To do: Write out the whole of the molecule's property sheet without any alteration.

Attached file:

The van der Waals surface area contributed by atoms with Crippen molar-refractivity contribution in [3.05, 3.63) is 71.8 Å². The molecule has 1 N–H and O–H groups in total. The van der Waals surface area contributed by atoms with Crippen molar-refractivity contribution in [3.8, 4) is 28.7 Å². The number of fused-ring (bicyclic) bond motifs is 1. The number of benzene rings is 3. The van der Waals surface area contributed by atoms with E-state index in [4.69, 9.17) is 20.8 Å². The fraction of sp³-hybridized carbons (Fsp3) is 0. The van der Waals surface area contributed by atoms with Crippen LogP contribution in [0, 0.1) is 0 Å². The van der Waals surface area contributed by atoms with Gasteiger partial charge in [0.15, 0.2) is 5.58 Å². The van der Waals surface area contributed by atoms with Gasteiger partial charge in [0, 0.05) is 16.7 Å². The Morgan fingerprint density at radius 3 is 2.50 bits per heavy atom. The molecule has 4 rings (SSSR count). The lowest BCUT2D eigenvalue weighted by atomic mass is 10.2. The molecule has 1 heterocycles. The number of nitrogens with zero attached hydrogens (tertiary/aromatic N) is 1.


The van der Waals surface area contributed by atoms with Crippen molar-refractivity contribution in [3.05, 3.63) is 71.8 Å². The molecule has 1 N–H and O–H groups in total. The van der Waals surface area contributed by atoms with Crippen molar-refractivity contribution in [3.8, 4) is 28.7 Å². The number of fused-ring (bicyclic) bond motifs is 1. The number of benzene rings is 3. The van der Waals surface area contributed by atoms with E-state index in [4.69, 9.17) is 20.8 Å². The fraction of sp³-hybridized carbons (Fsp3) is 0. The van der Waals surface area contributed by atoms with Crippen LogP contribution in [0, 0.1) is 0 Å². The van der Waals surface area contributed by atoms with Gasteiger partial charge in [0.15, 0.2) is 5.58 Å². The van der Waals surface area contributed by atoms with Gasteiger partial charge in [0, 0.05) is 16.7 Å². The Morgan fingerprint density at radius 3 is 2.50 bits per heavy atom. The molecule has 4 rings (SSSR count). The lowest BCUT2D eigenvalue weighted by atomic mass is 10.2. The molecule has 1 heterocycles. The number of nitrogens with zero attached hydrogens (tertiary/aromatic N) is 1.